How Did the Economy Adjust?
Recall that the U.S. economy was operating near full employment in 1987 when the fiscal consolidation began. There was a relatively brief and shallow recession between fourth-quarter 1990 and first-quarter 1991. However, this was followed by an extended period of very sluggish employment growth (the first “jobless recovery”) in which the unemployment rate continued to rise, not peaking until mid-1992, and then declining only gradually. But by 1997, the economy was back to full employment.
How did the U.S. economy adjust to this significant increase in government saving? The next table presents data on the balance between gross saving and gross investment for the government, household, business, and external sectors. The table is derived from the fact that saving must equal investment because the total of the expenditure side of the national accounts must equal the income side. This in turn requires that the net saving balances (gross saving minus gross investment) across the four sectors sum to zero. In particular, the sum of net saving balances in the three domestic sectors equals the amount of U.S. lending or borrowing from abroad. Private net saving is the sum of business net saving and household (and nonprofit institution) net saving, while government net saving includes saving by federal as well as state and local governments.
So, how did these balances evolve from 1987 to 1997, when the government’s net saving balance increased by 3.3 percentage points of GDP? The increase in the government’s saving balance was partially offset by a 1.6 percentage point decline in the private sector saving balance. Business net saving declined by 0.3 percentage point of GDP, due primarily to an increase in gross business investment. Household net saving declined by 1.3 percentage points of GDP, owing mainly to a 1.7 percentage point decline in gross household saving. With government net saving up by 3.3 percentage points of GDP and private net saving down by only 1.6 percentage points, the remainder of the rebalancing was achieved by a 1.7 percentage point decline in net borrowing from abroad.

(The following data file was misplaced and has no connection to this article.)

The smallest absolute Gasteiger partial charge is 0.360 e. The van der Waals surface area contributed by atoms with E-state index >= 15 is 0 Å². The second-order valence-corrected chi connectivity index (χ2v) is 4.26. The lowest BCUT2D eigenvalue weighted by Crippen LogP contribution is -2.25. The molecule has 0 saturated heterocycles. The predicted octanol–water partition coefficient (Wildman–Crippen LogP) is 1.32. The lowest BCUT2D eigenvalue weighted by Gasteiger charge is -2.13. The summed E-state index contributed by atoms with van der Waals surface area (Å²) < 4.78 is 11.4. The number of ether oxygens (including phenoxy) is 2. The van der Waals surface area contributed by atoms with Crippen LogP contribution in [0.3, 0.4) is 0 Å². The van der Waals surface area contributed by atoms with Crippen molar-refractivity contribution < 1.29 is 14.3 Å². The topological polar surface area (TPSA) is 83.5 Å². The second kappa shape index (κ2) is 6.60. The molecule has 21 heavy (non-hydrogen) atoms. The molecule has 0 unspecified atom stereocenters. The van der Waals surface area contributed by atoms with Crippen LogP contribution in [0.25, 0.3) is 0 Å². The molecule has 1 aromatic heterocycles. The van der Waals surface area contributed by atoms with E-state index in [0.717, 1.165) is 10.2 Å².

The shifts in net saving balances resulted from significant changes in the composition of U.S. output. In particular, the decline in household net saving reflected the roughly 1.5 percentage point increase in consumption as a share of GDP. This increase was more than accounted for by increases in consumption of services, with health care services playing a key role in that rise. Consumer spending on durable goods fell as a share of GDP. In addition, the decline in net borrowing from abroad corresponded to an increase in exports of 3.8 percentage points of GDP, which was offset in part by a 1.9 percentage point gain in imports.
The Current Fiscal Position
The final column of the Saving-Investment Balance table presents data for 2011. As of 2011, government net saving was in a deficit equal to nearly 10 percent of GDP. Part of this negative saving is due to the fact that the economy operated well below full employment. But even after full employment is restored, government net saving would have to increase by 3 to 4 percentage points of GDP, comparable to what occurred from 1987 to 1997.
As the increase in government saving occurs, some combination of declining private net saving and declining borrowing from abroad must take place if the U.S. economy is to achieve and maintain full employment. Net household saving is slightly above its long-run average of around 2 percent of GDP, and is likely to decline somewhat as the deleveraging process winds down and housing construction returns to a level consistent with demographic trends. However, consumption already represents a historically high share of GDP. At 6 percent of GDP, net business saving is well above its long-run average of around -0.75 percent; thus, it seems to be a prime candidate to decline through a combination of increased investment and reduced gross saving. Similarly, the current account deficit could contribute through some combination of rising exports and declining imports. This in turn suggests that changes in fiscal policy intended to reduce future deficits will have to simultaneously increase the relative attractiveness of the United States as a destination for businesses to invest and produce.
The views expressed in this post are those of the author and do not necessarily reflect the position of the Federal Reserve Bank of New York or the Federal Reserve System. Any errors or omissions are the responsibility of the author.
Richard Peach is a senior vice president in the Research and Statistics Group of the Federal Reserve Bank of New York.